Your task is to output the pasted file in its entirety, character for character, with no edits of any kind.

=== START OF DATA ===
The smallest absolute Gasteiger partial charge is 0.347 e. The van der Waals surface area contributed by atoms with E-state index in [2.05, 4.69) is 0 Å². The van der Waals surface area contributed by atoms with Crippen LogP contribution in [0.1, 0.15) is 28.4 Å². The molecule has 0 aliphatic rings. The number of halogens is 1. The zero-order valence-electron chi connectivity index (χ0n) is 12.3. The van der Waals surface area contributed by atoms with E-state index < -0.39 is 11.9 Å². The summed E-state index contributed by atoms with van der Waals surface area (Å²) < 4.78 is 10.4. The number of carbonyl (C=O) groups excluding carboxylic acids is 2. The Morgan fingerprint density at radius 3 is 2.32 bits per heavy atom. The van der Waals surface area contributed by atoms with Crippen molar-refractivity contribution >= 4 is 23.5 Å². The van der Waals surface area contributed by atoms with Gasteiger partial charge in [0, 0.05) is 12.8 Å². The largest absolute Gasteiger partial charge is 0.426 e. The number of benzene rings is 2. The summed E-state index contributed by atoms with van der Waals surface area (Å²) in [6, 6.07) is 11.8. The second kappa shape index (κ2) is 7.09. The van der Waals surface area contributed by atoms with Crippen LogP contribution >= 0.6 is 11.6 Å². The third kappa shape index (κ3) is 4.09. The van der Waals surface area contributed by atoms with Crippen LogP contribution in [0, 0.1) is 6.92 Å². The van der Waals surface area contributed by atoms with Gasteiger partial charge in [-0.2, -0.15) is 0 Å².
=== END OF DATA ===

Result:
The smallest absolute Gasteiger partial charge is 0.347 e. The van der Waals surface area contributed by atoms with E-state index in [2.05, 4.69) is 0 Å². The van der Waals surface area contributed by atoms with Crippen LogP contribution in [0.1, 0.15) is 28.4 Å². The molecule has 0 aliphatic rings. The number of halogens is 1. The zero-order valence-electron chi connectivity index (χ0n) is 12.3. The van der Waals surface area contributed by atoms with E-state index < -0.39 is 11.9 Å². The summed E-state index contributed by atoms with van der Waals surface area (Å²) < 4.78 is 10.4. The number of carbonyl (C=O) groups excluding carboxylic acids is 2. The Morgan fingerprint density at radius 3 is 2.32 bits per heavy atom. The van der Waals surface area contributed by atoms with Crippen molar-refractivity contribution >= 4 is 23.5 Å². The van der Waals surface area contributed by atoms with Gasteiger partial charge in [0, 0.05) is 12.8 Å². The largest absolute Gasteiger partial charge is 0.426 e. The number of benzene rings is 2. The summed E-state index contributed by atoms with van der Waals surface area (Å²) in [6, 6.07) is 11.8. The second kappa shape index (κ2) is 7.09. The van der Waals surface area contributed by atoms with Crippen LogP contribution >= 0.6 is 11.6 Å². The third kappa shape index (κ3) is 4.09. The van der Waals surface area contributed by atoms with Crippen LogP contribution in [0, 0.1) is 6.92 Å². The van der Waals surface area contributed by atoms with Gasteiger partial charge in [-0.2, -0.15) is 0 Å².